The effectiveness of that approach is not lost on the Maine Department of Corrections. “Kurt has a dynamic personality; he challenges the kids,” said Martha Takatsu, a juvenile community corrections officer who refers clients to Maria Mercedes. “It is small and hands-on. Kurt has them building something while talking about life skills.”
With the young people working shoulder to shoulder with Rauscher in the small boat shop, the counseling is done without them realizing it but is all the more effective for it. Over dinner (carried out with the strictest attention to table etiquette), Rauscher will ask a question out of the blue such as, “So, what happens to you after you die?”
Soon the apprentices are discussing things they might never have thought of before: “Why should we bother being nice to each other?” “Why should people who are married stay married?” The questions are designed to get the kids to consider moral issues, and they do.
“Maria Mercedes encourages spirituality and good moral decisions, which is very important for young people,” said Kendra Potz, who, as prosecuting attorney for Maine's Midcoast District, has had plenty of opportunity to see the program in action. “A lot of these kids don't think about morality.”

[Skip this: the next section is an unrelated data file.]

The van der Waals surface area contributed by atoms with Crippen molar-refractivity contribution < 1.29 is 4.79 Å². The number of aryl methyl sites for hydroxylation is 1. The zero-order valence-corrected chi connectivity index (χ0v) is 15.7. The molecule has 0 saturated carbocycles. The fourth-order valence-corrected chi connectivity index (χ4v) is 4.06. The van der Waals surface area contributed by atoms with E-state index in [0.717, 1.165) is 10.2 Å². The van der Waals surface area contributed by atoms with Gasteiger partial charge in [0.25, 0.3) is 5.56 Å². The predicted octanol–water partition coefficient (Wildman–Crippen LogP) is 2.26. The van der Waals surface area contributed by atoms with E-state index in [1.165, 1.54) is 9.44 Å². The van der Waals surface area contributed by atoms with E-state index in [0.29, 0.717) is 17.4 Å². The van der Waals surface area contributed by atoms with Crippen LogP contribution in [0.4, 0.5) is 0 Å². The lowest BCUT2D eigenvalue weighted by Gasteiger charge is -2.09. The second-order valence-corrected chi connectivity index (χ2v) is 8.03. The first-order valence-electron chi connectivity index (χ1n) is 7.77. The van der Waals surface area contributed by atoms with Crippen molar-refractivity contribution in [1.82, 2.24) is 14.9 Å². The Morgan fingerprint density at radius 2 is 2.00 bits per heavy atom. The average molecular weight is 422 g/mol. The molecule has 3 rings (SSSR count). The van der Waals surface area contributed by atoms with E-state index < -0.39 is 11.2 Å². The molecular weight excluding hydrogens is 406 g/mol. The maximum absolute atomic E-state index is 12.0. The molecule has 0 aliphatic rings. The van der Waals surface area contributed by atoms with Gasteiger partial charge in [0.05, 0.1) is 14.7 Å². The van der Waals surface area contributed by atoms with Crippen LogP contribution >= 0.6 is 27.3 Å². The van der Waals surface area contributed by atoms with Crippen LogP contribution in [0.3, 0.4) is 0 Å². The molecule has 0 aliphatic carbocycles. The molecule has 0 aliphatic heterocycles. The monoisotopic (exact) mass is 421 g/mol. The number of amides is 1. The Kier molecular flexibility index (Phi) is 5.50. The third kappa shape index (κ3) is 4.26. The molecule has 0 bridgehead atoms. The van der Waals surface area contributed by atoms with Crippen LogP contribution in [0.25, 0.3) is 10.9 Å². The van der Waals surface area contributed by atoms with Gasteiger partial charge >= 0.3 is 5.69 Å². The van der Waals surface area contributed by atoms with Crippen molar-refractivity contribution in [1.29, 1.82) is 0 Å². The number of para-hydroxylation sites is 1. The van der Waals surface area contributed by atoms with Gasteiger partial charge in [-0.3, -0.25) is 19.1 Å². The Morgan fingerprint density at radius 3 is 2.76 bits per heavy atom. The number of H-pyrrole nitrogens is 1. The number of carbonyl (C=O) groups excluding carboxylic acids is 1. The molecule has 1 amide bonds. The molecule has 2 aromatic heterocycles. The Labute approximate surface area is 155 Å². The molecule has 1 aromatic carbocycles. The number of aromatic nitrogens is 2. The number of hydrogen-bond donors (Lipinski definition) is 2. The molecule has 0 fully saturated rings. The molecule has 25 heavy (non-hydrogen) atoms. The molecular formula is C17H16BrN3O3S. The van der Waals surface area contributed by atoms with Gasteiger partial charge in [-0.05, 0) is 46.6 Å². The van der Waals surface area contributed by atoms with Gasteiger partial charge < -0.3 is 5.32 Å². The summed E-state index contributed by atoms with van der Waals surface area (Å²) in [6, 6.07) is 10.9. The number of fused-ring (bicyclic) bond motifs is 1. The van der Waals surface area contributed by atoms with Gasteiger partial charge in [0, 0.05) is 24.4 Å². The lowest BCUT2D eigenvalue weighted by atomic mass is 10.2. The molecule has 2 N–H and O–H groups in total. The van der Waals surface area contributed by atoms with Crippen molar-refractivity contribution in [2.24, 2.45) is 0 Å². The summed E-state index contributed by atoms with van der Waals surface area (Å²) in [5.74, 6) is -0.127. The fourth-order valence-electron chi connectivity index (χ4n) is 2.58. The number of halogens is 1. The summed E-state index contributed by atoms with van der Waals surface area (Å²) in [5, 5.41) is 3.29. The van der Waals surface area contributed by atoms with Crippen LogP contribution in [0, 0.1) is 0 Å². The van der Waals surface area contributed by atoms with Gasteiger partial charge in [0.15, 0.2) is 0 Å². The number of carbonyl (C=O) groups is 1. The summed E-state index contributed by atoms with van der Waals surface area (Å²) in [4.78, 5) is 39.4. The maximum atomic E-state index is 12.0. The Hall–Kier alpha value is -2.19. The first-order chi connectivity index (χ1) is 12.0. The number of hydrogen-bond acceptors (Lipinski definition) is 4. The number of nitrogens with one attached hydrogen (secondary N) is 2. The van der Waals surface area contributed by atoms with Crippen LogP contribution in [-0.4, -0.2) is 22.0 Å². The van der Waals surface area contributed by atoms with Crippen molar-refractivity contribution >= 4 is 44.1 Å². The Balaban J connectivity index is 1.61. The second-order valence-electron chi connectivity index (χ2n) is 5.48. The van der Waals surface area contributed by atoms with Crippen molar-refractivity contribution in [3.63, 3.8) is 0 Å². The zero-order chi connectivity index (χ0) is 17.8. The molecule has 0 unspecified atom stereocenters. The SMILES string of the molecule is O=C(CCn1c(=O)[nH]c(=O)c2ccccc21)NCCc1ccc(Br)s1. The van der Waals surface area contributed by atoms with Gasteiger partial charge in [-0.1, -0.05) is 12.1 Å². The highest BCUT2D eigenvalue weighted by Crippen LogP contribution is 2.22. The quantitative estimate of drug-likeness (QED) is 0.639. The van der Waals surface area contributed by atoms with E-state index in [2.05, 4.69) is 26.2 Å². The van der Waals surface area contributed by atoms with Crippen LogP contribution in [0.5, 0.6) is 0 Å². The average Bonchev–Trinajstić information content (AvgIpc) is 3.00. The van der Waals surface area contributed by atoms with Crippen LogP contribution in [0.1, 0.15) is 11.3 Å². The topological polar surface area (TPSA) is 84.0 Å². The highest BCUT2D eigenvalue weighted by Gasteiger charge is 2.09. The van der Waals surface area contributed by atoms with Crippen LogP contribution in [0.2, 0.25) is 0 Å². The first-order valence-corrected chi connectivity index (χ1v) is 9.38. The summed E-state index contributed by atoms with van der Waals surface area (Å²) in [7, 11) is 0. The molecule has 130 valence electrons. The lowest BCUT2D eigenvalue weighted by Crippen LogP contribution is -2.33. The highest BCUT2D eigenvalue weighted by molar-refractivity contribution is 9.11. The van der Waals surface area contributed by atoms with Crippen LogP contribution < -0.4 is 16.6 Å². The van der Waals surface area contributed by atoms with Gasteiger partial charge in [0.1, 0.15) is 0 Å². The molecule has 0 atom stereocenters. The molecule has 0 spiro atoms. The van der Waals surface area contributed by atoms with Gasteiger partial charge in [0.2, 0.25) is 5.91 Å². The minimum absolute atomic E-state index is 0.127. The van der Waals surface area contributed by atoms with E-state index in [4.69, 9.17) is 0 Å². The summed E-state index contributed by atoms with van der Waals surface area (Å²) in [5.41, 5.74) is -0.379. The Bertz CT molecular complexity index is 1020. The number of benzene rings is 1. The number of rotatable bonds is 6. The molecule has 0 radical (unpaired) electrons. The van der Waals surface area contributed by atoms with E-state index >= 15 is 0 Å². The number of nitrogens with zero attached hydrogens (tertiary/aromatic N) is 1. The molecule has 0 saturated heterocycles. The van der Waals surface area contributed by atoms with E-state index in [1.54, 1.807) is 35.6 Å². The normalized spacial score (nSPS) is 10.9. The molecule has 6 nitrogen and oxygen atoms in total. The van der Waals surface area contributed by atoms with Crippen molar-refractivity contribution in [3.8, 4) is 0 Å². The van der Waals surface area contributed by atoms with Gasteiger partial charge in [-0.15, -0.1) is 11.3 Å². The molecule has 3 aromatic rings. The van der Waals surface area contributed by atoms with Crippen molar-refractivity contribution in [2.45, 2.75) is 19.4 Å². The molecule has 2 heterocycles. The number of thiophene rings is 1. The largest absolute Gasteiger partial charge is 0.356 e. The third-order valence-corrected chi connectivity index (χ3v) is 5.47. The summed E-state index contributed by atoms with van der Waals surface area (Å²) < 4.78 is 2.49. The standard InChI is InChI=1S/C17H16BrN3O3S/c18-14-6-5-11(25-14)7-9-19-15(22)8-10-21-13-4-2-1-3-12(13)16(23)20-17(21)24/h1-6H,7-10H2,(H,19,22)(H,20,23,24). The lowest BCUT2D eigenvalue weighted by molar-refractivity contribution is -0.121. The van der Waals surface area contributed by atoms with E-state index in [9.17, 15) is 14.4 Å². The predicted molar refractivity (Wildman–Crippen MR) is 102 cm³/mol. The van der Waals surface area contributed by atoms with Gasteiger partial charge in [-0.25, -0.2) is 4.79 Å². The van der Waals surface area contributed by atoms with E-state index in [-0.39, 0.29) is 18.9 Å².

Potz admits she is a big fan of Maria Mercedes. “The kids might have a very bad attitude in court,” she said, but after working with Rauscher, “they come back and their whole demeanor has changed.” Rauscher has even taken clients shopping and bought them presentable clothes for a court date.
The workshop setting serves admirably for giving the kids the structure and discipline their lives lack, but for structure and discipline there is no venue like a boat.
“The ultimate authoritative community in the secular world would either be prison or a sailboat,” Rauscher said. “And since the allure of adventure and freedom as represented in sailing is much more motivating than incarceration, young people tend to listen better to instruction.”
Bristol is located on the Maine coast halfway between the New Hampshire state line and the Canadian border. It is a solidly maritime community, encompassing the small fishing ports of New Harbor and Round Pond with ties to the sea that go back generations. Like many Maine coastal towns, it has a wide economic mix — wealthy retirees alongside working-class and often poor longtime locals.
That dichotomy and the economic pressure it brings to bear on the less-wealthy residents of Bristol is part of the reason for the increase in juvenile crime.
When the cold Maine winter ends, Maria Mercedes moves into its summer sailing program.
“Teaching respect for authority on a sailboat is obvious in that there can be only one person in charge,” Rauscher said. Working and living in tight quarters — clients are on the boat for a week at a time — demands consideration for others, teamwork, cooperation and respect for authority.
More than 60% of clients who graduate from the program stay out of trouble, “a very high success rate,” Potz said, and a rate much higher than most programs. Parents have credited Maria Mercedes with saving their children's lives.
Jim Nelson writes from Harpswell, Maine.
- May 16-22, 2004